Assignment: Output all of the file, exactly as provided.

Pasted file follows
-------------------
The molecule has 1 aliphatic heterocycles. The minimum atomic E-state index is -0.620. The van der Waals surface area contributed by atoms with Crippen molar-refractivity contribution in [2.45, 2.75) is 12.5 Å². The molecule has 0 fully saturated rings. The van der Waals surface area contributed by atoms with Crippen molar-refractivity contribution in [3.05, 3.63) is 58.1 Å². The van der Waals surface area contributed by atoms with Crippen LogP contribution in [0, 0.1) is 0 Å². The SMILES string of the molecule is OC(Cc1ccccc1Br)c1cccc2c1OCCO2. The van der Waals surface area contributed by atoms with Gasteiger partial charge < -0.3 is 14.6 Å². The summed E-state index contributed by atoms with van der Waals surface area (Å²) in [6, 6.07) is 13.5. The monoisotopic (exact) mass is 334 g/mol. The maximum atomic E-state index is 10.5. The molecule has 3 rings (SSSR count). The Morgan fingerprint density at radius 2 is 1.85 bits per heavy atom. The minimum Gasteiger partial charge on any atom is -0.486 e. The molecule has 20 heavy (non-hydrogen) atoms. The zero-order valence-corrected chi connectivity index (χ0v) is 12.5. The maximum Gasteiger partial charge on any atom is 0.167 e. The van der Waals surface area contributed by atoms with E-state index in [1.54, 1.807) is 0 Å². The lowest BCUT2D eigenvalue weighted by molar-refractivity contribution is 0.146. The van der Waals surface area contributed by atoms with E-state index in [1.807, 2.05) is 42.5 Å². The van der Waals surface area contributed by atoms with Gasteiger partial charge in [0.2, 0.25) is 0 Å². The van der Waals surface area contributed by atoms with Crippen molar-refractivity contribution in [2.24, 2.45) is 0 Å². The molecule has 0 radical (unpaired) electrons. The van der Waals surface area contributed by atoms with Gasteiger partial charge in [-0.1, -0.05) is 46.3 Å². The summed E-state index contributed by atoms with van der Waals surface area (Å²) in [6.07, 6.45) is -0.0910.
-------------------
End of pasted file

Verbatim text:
The molecule has 1 aliphatic heterocycles. The minimum atomic E-state index is -0.620. The van der Waals surface area contributed by atoms with Crippen molar-refractivity contribution in [2.45, 2.75) is 12.5 Å². The molecule has 0 fully saturated rings. The van der Waals surface area contributed by atoms with Crippen molar-refractivity contribution in [3.05, 3.63) is 58.1 Å². The van der Waals surface area contributed by atoms with Crippen LogP contribution in [0, 0.1) is 0 Å². The SMILES string of the molecule is OC(Cc1ccccc1Br)c1cccc2c1OCCO2. The van der Waals surface area contributed by atoms with Gasteiger partial charge < -0.3 is 14.6 Å². The summed E-state index contributed by atoms with van der Waals surface area (Å²) in [6, 6.07) is 13.5. The monoisotopic (exact) mass is 334 g/mol. The maximum atomic E-state index is 10.5. The molecule has 3 rings (SSSR count). The Morgan fingerprint density at radius 2 is 1.85 bits per heavy atom. The minimum Gasteiger partial charge on any atom is -0.486 e. The molecule has 20 heavy (non-hydrogen) atoms. The zero-order valence-corrected chi connectivity index (χ0v) is 12.5. The maximum Gasteiger partial charge on any atom is 0.167 e. The van der Waals surface area contributed by atoms with E-state index in [1.54, 1.807) is 0 Å². The lowest BCUT2D eigenvalue weighted by molar-refractivity contribution is 0.146. The van der Waals surface area contributed by atoms with E-state index in [1.807, 2.05) is 42.5 Å². The van der Waals surface area contributed by atoms with Gasteiger partial charge in [0.2, 0.25) is 0 Å². The van der Waals surface area contributed by atoms with Crippen molar-refractivity contribution in [2.24, 2.45) is 0 Å². The molecule has 0 radical (unpaired) electrons. The van der Waals surface area contributed by atoms with Gasteiger partial charge in [-0.1, -0.05) is 46.3 Å². The summed E-state index contributed by atoms with van der Waals surface area (Å²) in [6.07, 6.45) is -0.0910.